• Split off the eye phenomenon (most of the article) and leave a general heterochromia article behind. (talk) 07:36, 8 November 2010 (UTC)
So until that's done, what should the article be called? I would have thought the present title was better (it does mention other meanings of heterochromia; the iris variety dominates the article presumably because that meaning of heterochromia is dominant anyway).--Kotniski (talk) 09:39, 30 November 2010 (UTC)
The above discussion is preserved as an archive of a requested move. Please do not modify it. Subsequent comments should be made in a new section on this talk page. No further edits should be made to this section.

Iridum vs. Iridium[edit]

OK, I'm fairly sure that "iridium" is the correct Latin word for "of the irises". I have been looking for documentation of this, but I haven't yet found it. However, I'll share what I know.

One, "iris, iris, f." (the usual Latin dictionary entry for the word, giving its Nominative and Genitive Singular forms and its gender) is a third-declension noun; this can be determined by the -is ending of the Genitive form.

Two, the condition's name should translate to "of the irises", that is, the Genitive Plural form of the word.

Three, there are two "types" of third-declension noun in Latin: the regular, and the I-stem (neuter third-declension nouns are also somewhat different from those that a masculine or feminine, in both the regular and I-stem forms). In masculine and feminine nouns, the regular and the I-stem vary in only a single case and number: the Genitive Plural. The Genitive Plural ending in the regular third declension is -um, hence "iridum". However, the ending in the Genitive Plural for I-stem nouns is -ium, hence "iridium" and the label "I-stem".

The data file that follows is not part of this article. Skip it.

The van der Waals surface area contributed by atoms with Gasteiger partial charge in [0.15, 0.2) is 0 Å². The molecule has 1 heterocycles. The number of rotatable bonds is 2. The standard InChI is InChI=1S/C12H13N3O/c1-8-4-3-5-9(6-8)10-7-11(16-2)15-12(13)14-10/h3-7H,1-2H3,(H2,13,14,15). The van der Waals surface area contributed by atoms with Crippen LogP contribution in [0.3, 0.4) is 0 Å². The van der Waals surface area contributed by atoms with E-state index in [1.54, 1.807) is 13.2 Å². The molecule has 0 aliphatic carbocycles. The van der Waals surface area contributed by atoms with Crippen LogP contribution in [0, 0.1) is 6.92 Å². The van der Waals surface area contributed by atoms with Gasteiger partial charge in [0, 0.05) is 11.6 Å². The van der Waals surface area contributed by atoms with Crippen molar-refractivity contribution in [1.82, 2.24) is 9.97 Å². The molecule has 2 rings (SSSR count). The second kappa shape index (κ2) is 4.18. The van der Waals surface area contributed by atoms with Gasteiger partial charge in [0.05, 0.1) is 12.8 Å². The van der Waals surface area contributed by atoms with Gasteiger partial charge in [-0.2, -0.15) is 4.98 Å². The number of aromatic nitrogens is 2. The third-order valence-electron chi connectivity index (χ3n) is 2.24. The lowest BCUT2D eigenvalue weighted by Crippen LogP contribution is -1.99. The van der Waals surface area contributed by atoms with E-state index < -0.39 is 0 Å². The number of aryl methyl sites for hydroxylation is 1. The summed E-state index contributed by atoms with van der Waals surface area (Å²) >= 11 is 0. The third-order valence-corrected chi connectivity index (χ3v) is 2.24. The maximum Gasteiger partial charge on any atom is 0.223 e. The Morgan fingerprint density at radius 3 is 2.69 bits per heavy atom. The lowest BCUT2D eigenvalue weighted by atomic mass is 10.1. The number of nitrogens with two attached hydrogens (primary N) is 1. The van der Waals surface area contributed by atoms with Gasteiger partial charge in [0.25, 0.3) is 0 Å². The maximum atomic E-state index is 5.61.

Four, "iris" is probably an I-stem noun. I have not been able to find a dictionary entry for it as of yet that indicates this (as I said, most show "iris, iris, f.", which does not give enough information to indicate for certain whether or not the word is an I-stem), however, a general rule of thumb is that a third-declension masculine or feminine noun whose Nominative ends in -is just as its Genitive does is an I-stem (a source I could find quickly[dead link]; scroll down to "**One Little Exception and clarification**). Thus, if "iris" is an I-stem noun, the correct Genitive Plural ending would be "iridium", not "iridum". Considering that as I type this, Firefox is giving me a spelling error on "iridum" and not "iridium", I'd wager "iridium" is the more commonly-used form, as well.

Having skimmed the above discussion, it seems as if the move to "iridum" was done believing the -ium ending to be incorrect Latin; this is not a true statement, since that ending most definitely does exist. I have not found proof that it can be correctly applied to "iris", but I believe it can (and, in fact, that the -um ending would in that case be wrong), so I suggest at the very least that someone try to track down whether or not "iris" is an I-stem. As far as I know, there's no hard-and-fast rule about I-stems; some words simply are and others simply are not. I hope we can figure out which "iris" is. --DragoonWraith (talk) 03:57, 24 March 2011 (UTC)

complete and partial Heterochromia[edit]

is this possible because i have both — Preceding unsigned comment added by (talk) 20:24, 28 June 2011 (UTC)

no — Preceding unsigned comment added by (talk) 22:09, 13 February 2012 (UTC)

"... Three true colors in human eyes that determine the outward appearance: brown, yellow, and grey...[edit]